By Rob Taylor
CANBERRA (Reuters) - Australia's new conservative Prime Minister Tony Abbott unveiled his first cabinet on Monday, appointing experienced lawmakers and promising a return to stable government after three years of often tumultuous minority center-left rule.
Abbott, who won power in September7 elections pledging stronger economic management, made only minor changes to his opposition line-up, with Joe Hockey appointed treasurer, as expected, while Mathias Cormann becomes finance minister, shifting from his assistant treasury portfolio.
Abbott's Deputy Liberal Party leader Julie Bishop will become foreign minister, and will be the only woman in his 20-member cabinet, although several women were promoted to junior ministries.
"It is, I believe, one of the most experienced incoming ministries in our history, and I think it's important to have experience as you move from opposition to government," Abbott said in his first news conference since the elections.
Abbott will become Australia's third prime minister in three months when he is sworn in by the country's governor-general on Wednesday. He won a commanding majority in parliament on a platform to scrap taxes on carbon pollution and mining profits, as well as a popular pledge to curb the arrival of asylum seekers into Australia by boat.
After the previous Labor government switched prime ministers twice in three years, Abbott has promised a methodical government with no surprises, already outlining spending cuts totaling A$40 billion, tax reforms and a return to a budget surplus by 2016-17.
Abbott's first cabinet also shifted trade responsibility from its minority partner in the incoming Coalition government, the Nationals Party, which has led a push for tighter rules on foreign investment in farms, handing the job to veteran Liberal Party colleague Andrew Robb.
One of the early tests the new government will face is whether to allow a proposed A$3 billion ($2.7 billion) takeover of bulk grain handler GrainCorp by U.S. Archer Daniels Midland. Nationals lawmakers are opposed to a foreign takeover of the country's biggest agribusiness.
"I also want people here and abroad to understand that Australia welcomes foreign investment," Abbott said. "It's got to be the right foreign investment, it's got to be foreign investment which is in our national interest."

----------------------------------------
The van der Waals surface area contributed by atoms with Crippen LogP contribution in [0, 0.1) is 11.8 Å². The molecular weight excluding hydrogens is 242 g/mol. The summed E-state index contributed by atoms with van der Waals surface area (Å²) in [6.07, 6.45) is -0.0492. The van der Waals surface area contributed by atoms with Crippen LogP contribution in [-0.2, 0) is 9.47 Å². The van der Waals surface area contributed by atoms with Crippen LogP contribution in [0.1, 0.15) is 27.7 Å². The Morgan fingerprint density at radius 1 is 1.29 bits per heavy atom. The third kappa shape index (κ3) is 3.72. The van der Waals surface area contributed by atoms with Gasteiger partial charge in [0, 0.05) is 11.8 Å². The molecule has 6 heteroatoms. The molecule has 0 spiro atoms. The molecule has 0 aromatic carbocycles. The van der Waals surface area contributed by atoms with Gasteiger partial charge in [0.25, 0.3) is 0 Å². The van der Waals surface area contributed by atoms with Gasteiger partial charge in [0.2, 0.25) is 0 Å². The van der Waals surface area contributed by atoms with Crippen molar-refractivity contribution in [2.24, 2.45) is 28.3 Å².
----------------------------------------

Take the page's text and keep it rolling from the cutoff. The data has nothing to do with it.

Abbott, who has promised to be an Asia-focused prime minister, said one of his first priorities would be a visit to Indonesia to begin difficult discussions on border protection measures to stop asylum boat arrivals in Australia.
Indonesia's foreign minister last week criticized Abbott's plans to pay Indonesian fishermen and villagers for information on asylum departures and people-trafficking syndicates.
"By virtue of its size, proximity and potential, this is an extraordinarily important relationship to Australia," Abbott said. "I'm determined to get the relationship off to the best possible start."
Abbott is expected to quickly visit other Asian trade hubs, including China, Australia's biggest export buyer, with two-way trade worth $125 billion. His foreign policy will prioritize the region over close allies such as the United States and Britain.
While the Conservatives have traditionally been skeptical of multilateral trade deals, incoming foreign minister Bishop has expressed confidence about delivering on a two-way trade pact under discussion with China since 2005.
The Coalition has flagged a restoration of yearly ministerial visits from Australia to Taiwan, which China regards as a renegade province, prompting the former Labor government to curtail senior-level contacts.
(Reporting by Rob Taylor; Editing by Clarence Fernandez and Jane Wardell)